Should I Freeze My Eggs?
Advances in fertility medicine and shifts in societal norms have created broad visions of motherhood that reach well beyond previously imposed demographic limits. Single mothers, same-sex partners and even moms-to-be with precarious health conditions can now access novel routes to motherhood via egg freezing.
Despite common assumptions that associate egg freezing with “older moms,” the scientific community hasn’t found sufficient evidence to encourage this practice based on age alone. The American College of Obstetricians and Gynecologists, in its FAQ “Having a Baby After 35,” discourages egg freezing solely to delay motherhood. Instead, experts primarily advise the procedure for women undergoing cancer treatments that may compromise fertility prospects in the future.
Costs and odds
Given the high cost of egg freezing, it makes sense to weigh your decision carefully. Freezing eggs is considered experimental by most insurance companies, making coverage improbable. Depending on the state you live in, harvesting your eggs (the initial step) costs from $7,000 to $12,000. Don’t forget an additional $2,700 in preemptive ovary-stimulating medications. Egg storage can cost $300 to $600 per year. To thaw, fertilize and transfer your egg, add another $4,000 to $5,000 to the price.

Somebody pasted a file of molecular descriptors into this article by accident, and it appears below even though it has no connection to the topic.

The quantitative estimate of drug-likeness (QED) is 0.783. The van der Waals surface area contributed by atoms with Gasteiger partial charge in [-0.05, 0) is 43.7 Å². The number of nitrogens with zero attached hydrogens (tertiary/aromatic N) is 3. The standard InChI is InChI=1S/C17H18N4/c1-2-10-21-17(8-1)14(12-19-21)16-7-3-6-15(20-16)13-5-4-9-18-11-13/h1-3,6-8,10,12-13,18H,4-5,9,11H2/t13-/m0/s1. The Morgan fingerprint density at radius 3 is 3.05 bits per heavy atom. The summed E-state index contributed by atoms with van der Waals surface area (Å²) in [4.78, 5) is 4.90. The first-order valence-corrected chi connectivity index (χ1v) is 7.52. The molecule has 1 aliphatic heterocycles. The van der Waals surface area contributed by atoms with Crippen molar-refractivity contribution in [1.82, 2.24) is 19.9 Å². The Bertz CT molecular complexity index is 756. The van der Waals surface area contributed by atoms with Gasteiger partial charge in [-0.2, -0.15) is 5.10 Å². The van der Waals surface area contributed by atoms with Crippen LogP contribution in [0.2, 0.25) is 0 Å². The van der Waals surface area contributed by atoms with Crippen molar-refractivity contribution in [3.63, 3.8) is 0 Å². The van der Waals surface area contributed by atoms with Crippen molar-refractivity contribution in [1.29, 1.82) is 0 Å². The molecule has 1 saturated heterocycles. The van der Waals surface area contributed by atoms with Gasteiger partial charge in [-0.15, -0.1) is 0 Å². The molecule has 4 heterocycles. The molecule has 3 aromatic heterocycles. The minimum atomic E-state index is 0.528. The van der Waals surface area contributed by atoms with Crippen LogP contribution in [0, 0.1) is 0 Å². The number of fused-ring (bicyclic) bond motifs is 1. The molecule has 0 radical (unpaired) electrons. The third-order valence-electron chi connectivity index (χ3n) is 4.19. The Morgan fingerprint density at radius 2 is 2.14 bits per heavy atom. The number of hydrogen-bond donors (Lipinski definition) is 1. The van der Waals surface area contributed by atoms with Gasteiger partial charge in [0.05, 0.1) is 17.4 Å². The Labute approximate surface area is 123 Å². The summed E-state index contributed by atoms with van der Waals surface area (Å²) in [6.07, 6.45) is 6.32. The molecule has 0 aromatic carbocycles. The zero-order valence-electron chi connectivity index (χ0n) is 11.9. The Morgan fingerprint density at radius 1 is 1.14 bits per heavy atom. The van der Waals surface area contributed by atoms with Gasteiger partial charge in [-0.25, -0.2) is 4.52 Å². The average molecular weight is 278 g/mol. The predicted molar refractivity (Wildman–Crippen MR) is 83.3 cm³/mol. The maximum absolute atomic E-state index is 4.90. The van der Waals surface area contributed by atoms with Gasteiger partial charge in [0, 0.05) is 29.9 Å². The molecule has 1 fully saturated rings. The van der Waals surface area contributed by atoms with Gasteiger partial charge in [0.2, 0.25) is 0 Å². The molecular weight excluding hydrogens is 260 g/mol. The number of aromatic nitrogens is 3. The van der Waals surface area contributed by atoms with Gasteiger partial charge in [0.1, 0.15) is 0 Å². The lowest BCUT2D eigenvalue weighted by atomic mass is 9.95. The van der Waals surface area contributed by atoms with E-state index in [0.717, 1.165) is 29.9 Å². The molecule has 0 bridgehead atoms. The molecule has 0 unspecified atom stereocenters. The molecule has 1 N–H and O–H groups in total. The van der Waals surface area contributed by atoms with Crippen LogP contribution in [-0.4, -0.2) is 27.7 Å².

Furthermore, according to the Mayo Clinic, the chances of becoming pregnant with a frozen egg are 30 to 60 percent, and are largely dependent on your age when you froze it. The younger you are when you go through this process, the greater your likelihood of a successful conception. However, most women don’t start thinking about fertility until their 30s.
To freeze or not to freeze?
Fertility choices are deeply personal. Although support from family and friends is reassuring, it’s OK to freeze your eggs if you feel it’s the best option for you. Consulting an experienced healthcare professional will give you the full scope of what to expect, from the beginning of the procedure through the final stages.
It’s also worth noting the merits of a healthy lifestyle, including regular exercise, eating well, managing stress, and keeping chronic conditions under control, to aid your body’s ability to conceive and maintain a successful pregnancy. Even if unassisted fertility doesn’t pull through when the time seems right, frozen eggs are only one option of many to becoming a parent.
While no fertility treatment is guaranteed, there’s nothing wrong with wanting options for the future. As you mull over the idea of freezing your eggs, keep alternatives in mind, such as embryo adoption or fostering a child. Educating yourself on the wide range of possibilities empowers you to plan for your future on your own terms.